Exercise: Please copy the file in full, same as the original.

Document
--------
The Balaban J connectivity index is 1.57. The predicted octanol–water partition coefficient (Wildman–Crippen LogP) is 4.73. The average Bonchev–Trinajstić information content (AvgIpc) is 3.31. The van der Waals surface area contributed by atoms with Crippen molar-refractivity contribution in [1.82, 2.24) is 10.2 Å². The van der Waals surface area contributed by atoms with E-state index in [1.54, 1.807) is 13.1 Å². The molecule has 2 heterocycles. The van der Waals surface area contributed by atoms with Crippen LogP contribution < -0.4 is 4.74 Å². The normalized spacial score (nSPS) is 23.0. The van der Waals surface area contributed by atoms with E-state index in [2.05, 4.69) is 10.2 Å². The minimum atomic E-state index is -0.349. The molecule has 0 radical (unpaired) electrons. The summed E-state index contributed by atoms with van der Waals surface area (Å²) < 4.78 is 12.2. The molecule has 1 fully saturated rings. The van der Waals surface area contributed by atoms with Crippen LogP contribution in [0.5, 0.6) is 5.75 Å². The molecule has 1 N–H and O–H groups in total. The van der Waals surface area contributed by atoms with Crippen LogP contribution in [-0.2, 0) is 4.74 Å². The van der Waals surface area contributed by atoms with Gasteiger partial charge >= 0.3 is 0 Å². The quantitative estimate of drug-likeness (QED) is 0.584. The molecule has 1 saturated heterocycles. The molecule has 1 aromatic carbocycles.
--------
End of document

The Balaban J connectivity index is 1.57. The predicted octanol–water partition coefficient (Wildman–Crippen LogP) is 4.73. The average Bonchev–Trinajstić information content (AvgIpc) is 3.31. The van der Waals surface area contributed by atoms with Crippen molar-refractivity contribution in [1.82, 2.24) is 10.2 Å². The van der Waals surface area contributed by atoms with E-state index in [1.54, 1.807) is 13.1 Å². The molecule has 2 heterocycles. The van der Waals surface area contributed by atoms with Crippen LogP contribution < -0.4 is 4.74 Å². The normalized spacial score (nSPS) is 23.0. The van der Waals surface area contributed by atoms with E-state index in [2.05, 4.69) is 10.2 Å². The minimum atomic E-state index is -0.349. The molecule has 0 radical (unpaired) electrons. The summed E-state index contributed by atoms with van der Waals surface area (Å²) < 4.78 is 12.2. The molecule has 1 fully saturated rings. The van der Waals surface area contributed by atoms with Crippen LogP contribution in [0.5, 0.6) is 5.75 Å². The molecule has 1 N–H and O–H groups in total. The van der Waals surface area contributed by atoms with Crippen LogP contribution in [-0.2, 0) is 4.74 Å². The van der Waals surface area contributed by atoms with Gasteiger partial charge >= 0.3 is 0 Å². The quantitative estimate of drug-likeness (QED) is 0.584. The molecule has 1 saturated heterocycles. The molecule has 1 aromatic carbocycles.